Golf ball flight laws: What are they? How can they help you improve your game?
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Golf ball flight laws: What are they? How can they help you improve your game?

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As it turns out, golf is guided by the laws of physics. Until the advent of the launch monitor, however, a large segment of golf viewed shotmaking as a voodoo art form that was more rooted in imagination than scientific reality.

Now, we know better. And we know why the golf ball travels the way that it does, on every single shot, because of ball flight laws. Ball flight laws tell us how a golf shot will be shaped -- laterally, or right to left, at least -- based on two simple factors: where the club face is pointing relative to both the target and the swing path at impact.

Those two things will tell you most everything you need to know about how a shot will be shaped, laterally speaking.



So, what are golf ball flight laws and what kinds of shot shapes are produced? To make it somewhat simple to categorize, there are really nine different types of shots.

Golf ball flight laws: 9 types of shots

  • Pull hook/draw: In this case, the club path is that of an outside-to-in swing, meaning the face is left of the target. Further, the club head is closed relative to the path, sending it farther left.
  • Pull: The pull is a shot that occurs when an outside-to-in swing is made, meaning the path is left of the intended target. However, the club face is square relative to the path, meaning that the ball will flight straight down the path, which is to the left of the intended target.
  • Pull slice: The pull slice is a popular, unintentional way for golfers to cut the ball, particularly with the driver. The outside-to-in swing sees the club path going to the left of the target. The club face, however, is open relative to the club path, meaning that the ball starts left before sidespin takes over and the ball sails right -- typically killing distance and missing the target.
  • Hook/mild draw: The hook is a common shot problem, particularly for tall golfers. The golfer's club face hits the ball square to the target, but the club face is closed relative to the path, which is to the right of the target. The ball starts right and comes back left.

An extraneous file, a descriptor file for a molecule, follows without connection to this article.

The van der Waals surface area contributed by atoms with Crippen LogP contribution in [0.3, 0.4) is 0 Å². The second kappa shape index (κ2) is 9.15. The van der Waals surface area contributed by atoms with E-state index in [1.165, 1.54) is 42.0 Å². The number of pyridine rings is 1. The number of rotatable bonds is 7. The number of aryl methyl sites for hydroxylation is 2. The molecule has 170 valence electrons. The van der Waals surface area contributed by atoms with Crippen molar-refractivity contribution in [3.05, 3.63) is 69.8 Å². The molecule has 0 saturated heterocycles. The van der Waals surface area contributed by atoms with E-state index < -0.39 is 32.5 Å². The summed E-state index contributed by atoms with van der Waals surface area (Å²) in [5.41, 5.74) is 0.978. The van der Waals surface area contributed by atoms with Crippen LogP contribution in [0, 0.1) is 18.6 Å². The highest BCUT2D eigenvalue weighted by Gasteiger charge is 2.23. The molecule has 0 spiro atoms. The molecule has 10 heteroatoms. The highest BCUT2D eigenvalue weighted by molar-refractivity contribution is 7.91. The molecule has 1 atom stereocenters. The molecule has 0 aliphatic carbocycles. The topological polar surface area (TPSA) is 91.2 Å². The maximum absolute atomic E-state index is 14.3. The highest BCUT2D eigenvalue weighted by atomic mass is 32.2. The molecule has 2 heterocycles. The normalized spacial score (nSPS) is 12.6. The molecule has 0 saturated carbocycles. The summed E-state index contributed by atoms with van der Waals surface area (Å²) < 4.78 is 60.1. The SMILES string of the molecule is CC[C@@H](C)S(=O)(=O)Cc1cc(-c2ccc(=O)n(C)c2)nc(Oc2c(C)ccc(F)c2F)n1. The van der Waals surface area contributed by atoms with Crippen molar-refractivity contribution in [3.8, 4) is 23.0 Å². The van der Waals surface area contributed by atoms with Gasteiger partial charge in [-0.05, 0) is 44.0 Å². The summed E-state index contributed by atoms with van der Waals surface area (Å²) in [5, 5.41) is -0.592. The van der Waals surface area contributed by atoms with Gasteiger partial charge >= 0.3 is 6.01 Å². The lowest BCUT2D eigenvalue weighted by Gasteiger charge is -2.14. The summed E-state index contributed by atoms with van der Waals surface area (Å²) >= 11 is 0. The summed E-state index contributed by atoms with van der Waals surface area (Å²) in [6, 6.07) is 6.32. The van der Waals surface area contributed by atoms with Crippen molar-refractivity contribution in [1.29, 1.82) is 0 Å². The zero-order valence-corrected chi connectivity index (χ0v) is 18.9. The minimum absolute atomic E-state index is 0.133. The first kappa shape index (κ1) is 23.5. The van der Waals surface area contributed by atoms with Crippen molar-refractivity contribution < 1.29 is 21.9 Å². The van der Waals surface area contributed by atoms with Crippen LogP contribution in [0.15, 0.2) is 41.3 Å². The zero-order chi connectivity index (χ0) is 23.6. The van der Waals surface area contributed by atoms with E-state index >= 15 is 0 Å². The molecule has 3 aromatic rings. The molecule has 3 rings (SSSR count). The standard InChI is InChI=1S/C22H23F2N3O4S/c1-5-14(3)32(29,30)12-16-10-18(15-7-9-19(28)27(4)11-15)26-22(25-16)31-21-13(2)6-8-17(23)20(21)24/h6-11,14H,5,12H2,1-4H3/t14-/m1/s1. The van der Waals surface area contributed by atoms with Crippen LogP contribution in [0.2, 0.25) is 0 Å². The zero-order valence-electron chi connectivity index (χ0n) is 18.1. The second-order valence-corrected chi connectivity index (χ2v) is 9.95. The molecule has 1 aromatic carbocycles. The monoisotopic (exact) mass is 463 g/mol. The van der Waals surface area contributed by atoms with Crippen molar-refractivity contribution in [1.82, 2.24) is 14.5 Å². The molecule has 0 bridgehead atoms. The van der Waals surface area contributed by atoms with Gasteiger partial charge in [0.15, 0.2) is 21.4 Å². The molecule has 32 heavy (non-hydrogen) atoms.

• Straight: This is the rare one. The club face makes contact with the ball at the intended target line, and the club face is square relative to the path. The dreaded straight ball.
  • Slice/mild fade: The slice -- or, more common, the fade -- happens when the club face is square to the target at impact, but it's open relative to the swing path. In other words, the swing path is to the left of the intended target, and the face is open relative to it. The ball starts a little left or on target, then goes right.
  • Push hook/draw: The push draw happens when a swing is made on a path to the right of the target, but the club face makes impact closed relative to that path. It means the ball starts right -- maybe way right -- and then draws in toward the target.
  • Push: The push is the opposite of the pull. This happens when an inside-to-outside swing is made, meaning the path is to the right of the target. However, the club face is square relative to that path, meaning the ball will start to the right of the target and stay straight on that path.
  • Push slice: The pull hook and the push slice are in competition for the worst shots in golf that don't end in -hank. The push slice happens when an inside-to-outside swing is made and the club path is to the right of the target. Worse, the club face is open relative to that target, meaning the ball starts right and goes even farther right. Usually in a yard.

Alright, now we now what the ball flight laws are. So, how can they help your game? Knowing ball flight laws should go a long way in helping you feel more comfortable with shaping shots on the course. Now you know there isn't some magic to hitting a draw around that tree or fading it high into a par 3. You just need to know your intended swing path and where your club face needs to be pointing relative to it. If you swing with confidence and competence, then you'll make contact with the belief that your ball is going to go relatively close to how you want. That's powerful.

Now you can hit a hook or a slice on command. You can hone in on the baby draw and the baby fade. You can play with more confidence in the wind or on tricky holes. Knowledge is key.

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